We can add Sharon Osbourne to the list of people who weren't impressed by U2's decision to give away their new album, 'Songs of Innocence,' for free as part of a massive product launch promotion through Apple's iTunes store.

Osbourne ripped the band on Twitter, listing the reasons for her disdain in a series of tweets that started with the following pointed observation: "U2 you are business moguls not musicians anymore. No wonder you have to give your mediocre music away for free cause no one wants to buy it."

That's a silly thing to say, given that she's talking about one of the best-selling bands of the rock era -- and given that their last release, 2009's 'No Line on the Horizon,' sold five million copies worldwide during an era in which that's really nothing to sneeze at. But as Osbourne continued, it seemed clear that her beef is not with U2's lack of an audience, but her feeling that they're totally out of touch with reality.

"Guys nothing is for free, how much you making? PS, btw you are just a bunch of middle age political groupies," she added. "Whose political ass are we going to pull you out of today? Or are you front row at another tragic fashion show?"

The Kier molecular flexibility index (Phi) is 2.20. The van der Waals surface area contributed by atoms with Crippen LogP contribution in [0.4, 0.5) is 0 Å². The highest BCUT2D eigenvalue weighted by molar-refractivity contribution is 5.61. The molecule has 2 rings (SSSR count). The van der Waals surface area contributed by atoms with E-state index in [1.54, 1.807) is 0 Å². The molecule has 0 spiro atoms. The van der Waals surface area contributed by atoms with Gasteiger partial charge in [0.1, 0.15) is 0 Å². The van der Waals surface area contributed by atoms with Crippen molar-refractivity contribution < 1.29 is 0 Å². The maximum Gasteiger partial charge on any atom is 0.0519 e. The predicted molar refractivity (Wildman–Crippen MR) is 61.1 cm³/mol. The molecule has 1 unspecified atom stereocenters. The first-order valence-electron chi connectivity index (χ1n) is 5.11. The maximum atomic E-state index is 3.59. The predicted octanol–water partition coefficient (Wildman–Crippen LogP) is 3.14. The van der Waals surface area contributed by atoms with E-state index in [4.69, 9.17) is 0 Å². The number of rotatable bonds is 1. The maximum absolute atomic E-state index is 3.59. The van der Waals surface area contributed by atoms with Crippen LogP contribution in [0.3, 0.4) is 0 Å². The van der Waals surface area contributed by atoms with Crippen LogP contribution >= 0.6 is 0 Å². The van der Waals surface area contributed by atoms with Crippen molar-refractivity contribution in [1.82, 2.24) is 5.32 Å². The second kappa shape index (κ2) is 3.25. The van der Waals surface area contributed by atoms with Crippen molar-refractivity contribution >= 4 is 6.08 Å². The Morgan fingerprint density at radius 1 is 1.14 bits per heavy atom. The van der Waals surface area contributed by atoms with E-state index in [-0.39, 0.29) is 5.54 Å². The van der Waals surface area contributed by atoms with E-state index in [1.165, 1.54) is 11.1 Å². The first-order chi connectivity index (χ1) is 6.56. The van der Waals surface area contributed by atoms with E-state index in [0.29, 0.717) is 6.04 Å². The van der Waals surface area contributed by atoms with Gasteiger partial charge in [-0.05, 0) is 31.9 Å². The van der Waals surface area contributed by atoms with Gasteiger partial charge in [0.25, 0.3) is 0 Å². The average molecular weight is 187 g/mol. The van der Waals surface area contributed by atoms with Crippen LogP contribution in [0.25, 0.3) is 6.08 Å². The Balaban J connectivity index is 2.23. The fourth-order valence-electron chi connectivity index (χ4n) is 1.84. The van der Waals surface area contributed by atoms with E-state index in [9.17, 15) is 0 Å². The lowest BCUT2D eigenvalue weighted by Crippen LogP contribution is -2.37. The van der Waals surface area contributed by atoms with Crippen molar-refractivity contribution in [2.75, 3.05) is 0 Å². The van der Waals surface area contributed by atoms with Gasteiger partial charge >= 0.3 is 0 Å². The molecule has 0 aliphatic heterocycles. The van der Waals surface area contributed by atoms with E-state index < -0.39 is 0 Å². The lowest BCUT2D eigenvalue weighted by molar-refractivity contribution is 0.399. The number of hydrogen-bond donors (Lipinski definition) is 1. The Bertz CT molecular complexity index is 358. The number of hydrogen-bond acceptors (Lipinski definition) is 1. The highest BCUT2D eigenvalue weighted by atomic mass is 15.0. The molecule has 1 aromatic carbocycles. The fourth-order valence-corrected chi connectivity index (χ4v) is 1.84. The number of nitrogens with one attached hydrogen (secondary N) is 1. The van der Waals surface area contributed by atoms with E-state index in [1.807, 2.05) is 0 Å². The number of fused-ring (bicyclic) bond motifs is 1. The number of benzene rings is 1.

But all that clueless middle-aged-rock-star stuff might pale in comparison with what drives it -- and what, in Osbourne's view, could delude otherwise sensible people into doing something she thinks is so foolish: ego. She ended her anti-'Songs of Innocence' screed with a tweet directed at the band, its label president and the store, writing, "Jimmy Iovine, iTunes, U2, you're a bunch of megalomaniacs. F--- YOU!"

You'll notice that none of Osbourne's tweets had much to do with the music, and it's worth pointing out that the new album's opening track, 'The Miracle (Of Joey Ramone),' has drawn praise from some of Ramone's survivors, including his brother Mickey Leigh.

Ramones drummer Marky Ramone said he thought Joey (who passed away in 2001) would have been "honored" by the song, while Leigh admitted he was blown away by the gesture. "I’m not sure grateful is the right word, but awestruck is a better description," he said. "It’s so beautiful. I loved it. It’s Bono’s interpretation and his spirit, but it also captures Joey’s spirit. He described my brother’s spirit well. I think he got just what Joey would have wanted out of it."